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Nytegard    839
As Trapper Zoid stated, you need to make it feel like they won, even if the character died.

But you cannot have the enemy win at the end, regardless of how innovative it may be. All you'd be doing is frustrating the player into thinking about why they just spent X hours playing your game in a worthless pursuit. Games are not movies in which surprise or negative endings can be a factor into creativity.

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Delphinus    200
I can't think of any games that use this exact concept, but Tales of Symphonia uses all characters in the party seemingly sacrificing themselves to let the protaganist through the final rooms to the last boss (although it is actually revealed they survived later on, after the final boss trounces you). Nonetheless, even though the main character sacrifices himself at the end (and ascends to a higher state of being) to reunite two divided worlds, it feels like a victory, due to the fact that he both is not dead, and also that you see the Tree of Life reborn. (OOC: I advise anyone making an RPG or planning to to try it; at first it seems like a run-of-the-mill RPG, but once you get about 10 hours in, everything changes)

Anyway, it should definately feel like a win, or at least a spring of hope, if the player does die. I think that a cutscene would actually convey this message better, as far more emotion can be added, or else a scene after the battle - it would work best in a story-driven game, like an RPG. Although almost all cutscenes in ToS were skippable, I became so charmed by the story that I carried on reading and playing. So, again, I think that if well executed and in the right context (self-sacrifice in Tetris? How?), it can be a poignant and moving story mechanic. Although it should have some kind of ending if the player beats the boss, possibly negative, and instead of being unbeatable the final boss should simply be very hard. Example, as always:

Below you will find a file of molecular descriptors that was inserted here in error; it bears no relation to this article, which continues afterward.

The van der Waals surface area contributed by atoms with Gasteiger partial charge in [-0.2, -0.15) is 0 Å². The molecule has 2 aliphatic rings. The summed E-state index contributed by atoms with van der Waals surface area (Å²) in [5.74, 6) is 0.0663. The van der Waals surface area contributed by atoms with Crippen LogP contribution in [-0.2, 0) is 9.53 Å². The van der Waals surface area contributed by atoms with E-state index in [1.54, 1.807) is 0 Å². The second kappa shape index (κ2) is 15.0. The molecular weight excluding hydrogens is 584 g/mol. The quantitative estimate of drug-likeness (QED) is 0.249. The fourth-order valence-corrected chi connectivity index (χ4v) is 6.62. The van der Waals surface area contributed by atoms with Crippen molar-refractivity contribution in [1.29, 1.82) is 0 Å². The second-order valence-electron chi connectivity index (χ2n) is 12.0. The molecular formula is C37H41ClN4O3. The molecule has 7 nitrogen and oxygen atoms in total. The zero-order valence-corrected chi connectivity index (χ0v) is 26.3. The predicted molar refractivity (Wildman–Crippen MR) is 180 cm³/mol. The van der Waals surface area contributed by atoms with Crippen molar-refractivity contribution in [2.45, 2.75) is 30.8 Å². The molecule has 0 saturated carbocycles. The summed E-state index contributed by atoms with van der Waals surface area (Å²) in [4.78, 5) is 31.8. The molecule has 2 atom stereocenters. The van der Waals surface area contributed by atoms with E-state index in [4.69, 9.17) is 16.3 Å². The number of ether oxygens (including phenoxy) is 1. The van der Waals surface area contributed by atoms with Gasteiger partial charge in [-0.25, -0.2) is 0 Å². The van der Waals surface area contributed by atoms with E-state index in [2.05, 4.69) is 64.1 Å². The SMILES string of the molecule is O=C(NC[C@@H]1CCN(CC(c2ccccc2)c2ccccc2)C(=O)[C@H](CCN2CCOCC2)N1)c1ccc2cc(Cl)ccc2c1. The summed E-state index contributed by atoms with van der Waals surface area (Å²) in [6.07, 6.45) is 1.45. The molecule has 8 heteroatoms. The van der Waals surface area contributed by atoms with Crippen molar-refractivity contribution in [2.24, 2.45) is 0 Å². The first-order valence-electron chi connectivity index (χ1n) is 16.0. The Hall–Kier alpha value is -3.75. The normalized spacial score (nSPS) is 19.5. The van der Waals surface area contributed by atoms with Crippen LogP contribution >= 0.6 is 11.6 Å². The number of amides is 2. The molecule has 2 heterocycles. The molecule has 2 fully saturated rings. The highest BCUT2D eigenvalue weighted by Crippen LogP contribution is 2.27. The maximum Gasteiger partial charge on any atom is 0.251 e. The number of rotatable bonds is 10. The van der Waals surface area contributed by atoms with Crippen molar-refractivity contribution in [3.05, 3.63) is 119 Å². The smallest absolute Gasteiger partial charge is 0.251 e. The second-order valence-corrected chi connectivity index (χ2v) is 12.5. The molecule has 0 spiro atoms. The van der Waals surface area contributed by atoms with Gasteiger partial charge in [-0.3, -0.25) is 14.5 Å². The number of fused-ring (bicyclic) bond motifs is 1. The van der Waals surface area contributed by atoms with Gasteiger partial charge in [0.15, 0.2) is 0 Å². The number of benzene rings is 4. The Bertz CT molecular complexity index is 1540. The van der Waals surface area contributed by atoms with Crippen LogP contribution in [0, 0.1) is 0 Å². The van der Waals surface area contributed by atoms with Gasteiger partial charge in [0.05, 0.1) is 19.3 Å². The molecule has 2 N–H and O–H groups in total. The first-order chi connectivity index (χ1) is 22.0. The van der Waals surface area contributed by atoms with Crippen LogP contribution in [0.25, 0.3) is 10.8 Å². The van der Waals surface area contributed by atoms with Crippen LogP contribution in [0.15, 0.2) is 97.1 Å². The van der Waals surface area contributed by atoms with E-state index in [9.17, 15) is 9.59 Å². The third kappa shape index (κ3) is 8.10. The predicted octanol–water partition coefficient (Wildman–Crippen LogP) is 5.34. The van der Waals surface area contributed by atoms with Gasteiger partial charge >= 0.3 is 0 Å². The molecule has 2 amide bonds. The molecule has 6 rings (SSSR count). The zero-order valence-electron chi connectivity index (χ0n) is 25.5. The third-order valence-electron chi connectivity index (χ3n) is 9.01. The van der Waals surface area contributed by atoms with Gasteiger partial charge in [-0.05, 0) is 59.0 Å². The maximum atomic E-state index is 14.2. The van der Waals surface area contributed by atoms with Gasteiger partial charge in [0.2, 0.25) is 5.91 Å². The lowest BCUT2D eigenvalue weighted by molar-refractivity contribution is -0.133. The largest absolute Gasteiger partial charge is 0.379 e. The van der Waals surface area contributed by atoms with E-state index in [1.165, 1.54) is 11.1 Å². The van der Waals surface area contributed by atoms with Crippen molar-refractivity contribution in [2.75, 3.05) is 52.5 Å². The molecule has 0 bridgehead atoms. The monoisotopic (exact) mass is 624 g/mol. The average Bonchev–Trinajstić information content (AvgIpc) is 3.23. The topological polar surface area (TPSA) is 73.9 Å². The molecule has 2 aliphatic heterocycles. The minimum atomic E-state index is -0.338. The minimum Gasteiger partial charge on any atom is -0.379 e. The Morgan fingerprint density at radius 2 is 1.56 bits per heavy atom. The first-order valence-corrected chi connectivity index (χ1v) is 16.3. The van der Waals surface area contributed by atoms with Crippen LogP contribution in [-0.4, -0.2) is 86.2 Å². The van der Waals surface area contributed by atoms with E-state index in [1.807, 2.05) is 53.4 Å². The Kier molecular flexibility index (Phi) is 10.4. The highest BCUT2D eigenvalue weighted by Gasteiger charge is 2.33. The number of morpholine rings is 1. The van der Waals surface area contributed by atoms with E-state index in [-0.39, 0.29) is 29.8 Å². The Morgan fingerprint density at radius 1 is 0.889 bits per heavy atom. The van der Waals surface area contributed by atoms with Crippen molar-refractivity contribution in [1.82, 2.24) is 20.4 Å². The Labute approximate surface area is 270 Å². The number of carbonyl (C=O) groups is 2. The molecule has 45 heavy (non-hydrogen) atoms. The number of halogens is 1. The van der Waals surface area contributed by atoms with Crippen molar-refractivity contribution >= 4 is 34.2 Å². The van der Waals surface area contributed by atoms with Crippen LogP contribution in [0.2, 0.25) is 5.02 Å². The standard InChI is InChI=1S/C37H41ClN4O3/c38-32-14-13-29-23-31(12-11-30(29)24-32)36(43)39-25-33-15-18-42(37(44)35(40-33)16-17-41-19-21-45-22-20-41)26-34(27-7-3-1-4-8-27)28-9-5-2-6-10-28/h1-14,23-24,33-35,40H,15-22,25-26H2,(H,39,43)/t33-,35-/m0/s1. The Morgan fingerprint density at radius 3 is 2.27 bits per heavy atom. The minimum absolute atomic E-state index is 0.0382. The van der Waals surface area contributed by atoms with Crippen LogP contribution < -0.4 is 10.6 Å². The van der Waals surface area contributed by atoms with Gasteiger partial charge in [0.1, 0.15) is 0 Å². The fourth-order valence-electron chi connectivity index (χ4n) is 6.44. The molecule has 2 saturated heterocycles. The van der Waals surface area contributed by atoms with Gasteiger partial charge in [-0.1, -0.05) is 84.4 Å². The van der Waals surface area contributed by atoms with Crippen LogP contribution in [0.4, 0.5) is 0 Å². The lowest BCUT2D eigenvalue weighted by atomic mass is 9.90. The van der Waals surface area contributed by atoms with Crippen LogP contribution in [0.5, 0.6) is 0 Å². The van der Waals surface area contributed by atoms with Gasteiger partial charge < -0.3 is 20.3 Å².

Player loses battle:

Player: Hah... So it was all for nothing, after all.

Evil Dude: Yes indeed. I strike you down! (Strikes player down)

Mage: That was unwise.

Evil Dude: How so? You're next, you know?

Mage: The powers of darkness he kept stored within him are now free - and they are not happy with you for double-crossing them.

Evil Dude: You bluff.

Mage: No. See for yourself.

(Dark spirits burst forth from the dead player's body, and they drag the antagonist to their realm)

Mage: What torture for the sake of the world. An innocent life lost to save all people.

(Cut to scene of young girl looking up. The clouds clear from the sky, and she laughs.)

THE END.

Or... the player wins.

Evil Dude: You... you beat me. But how?

Player: These dark spirits sealed within me grant me power beyond yours. You shall pay!

(Player thrusts sword through antagonist's heart)

(Player drops to floor)

Player: Wha... What is this? The spirits... they call me.

Mage: No! Don't let yourself be-

Player (Now possessed): Too late. This world shall pay for sealing us within those lower realms... But now we are FREE!

Mage: N-no!

(Player kills mage with bare-fisted punch, dark aura swirls about them)

Player: Now shall the mortals pay for sealing the king of demons away!

(Fade to black, white text: THUS DID A NEW ERA OF DARKNESS BEGIN.)

THE END.

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Limdul    109
I am with Trapper Zoid.

IMO, the 'Losing' part should be feeling like a pleasant surprise or reversion of the entire story flow. Thus, you simply cannot use it on adrenalin based blood boiling action unless you are pretty sure your plot twist be supported by all those underplots you provided during the game.

Speaking of the topic 'Sacrifice', it's a fragment of philosophy heavily used in Asia, in inductive analysis.